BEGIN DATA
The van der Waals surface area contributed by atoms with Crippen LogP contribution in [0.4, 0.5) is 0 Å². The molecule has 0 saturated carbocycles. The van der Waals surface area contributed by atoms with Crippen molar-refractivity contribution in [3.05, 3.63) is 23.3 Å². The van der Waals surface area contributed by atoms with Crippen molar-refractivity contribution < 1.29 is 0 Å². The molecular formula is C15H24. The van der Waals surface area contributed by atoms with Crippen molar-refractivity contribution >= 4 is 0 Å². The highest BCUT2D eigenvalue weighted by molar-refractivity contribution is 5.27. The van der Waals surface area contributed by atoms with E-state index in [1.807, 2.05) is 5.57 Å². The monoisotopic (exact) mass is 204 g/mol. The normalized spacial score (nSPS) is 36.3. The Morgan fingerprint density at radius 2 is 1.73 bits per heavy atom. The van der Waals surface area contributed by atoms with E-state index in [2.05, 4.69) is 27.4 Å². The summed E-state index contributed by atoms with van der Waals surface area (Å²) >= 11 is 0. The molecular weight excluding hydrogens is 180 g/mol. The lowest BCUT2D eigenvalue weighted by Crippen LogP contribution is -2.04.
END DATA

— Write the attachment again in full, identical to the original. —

The van der Waals surface area contributed by atoms with Crippen LogP contribution in [0.4, 0.5) is 0 Å². The molecule has 0 saturated carbocycles. The van der Waals surface area contributed by atoms with Crippen molar-refractivity contribution in [3.05, 3.63) is 23.3 Å². The van der Waals surface area contributed by atoms with Crippen molar-refractivity contribution < 1.29 is 0 Å². The molecular formula is C15H24. The van der Waals surface area contributed by atoms with Crippen molar-refractivity contribution >= 4 is 0 Å². The highest BCUT2D eigenvalue weighted by molar-refractivity contribution is 5.27. The van der Waals surface area contributed by atoms with E-state index in [1.807, 2.05) is 5.57 Å². The monoisotopic (exact) mass is 204 g/mol. The normalized spacial score (nSPS) is 36.3. The Morgan fingerprint density at radius 2 is 1.73 bits per heavy atom. The van der Waals surface area contributed by atoms with E-state index in [2.05, 4.69) is 27.4 Å². The summed E-state index contributed by atoms with van der Waals surface area (Å²) >= 11 is 0. The molecular weight excluding hydrogens is 180 g/mol. The lowest BCUT2D eigenvalue weighted by Crippen LogP contribution is -2.04.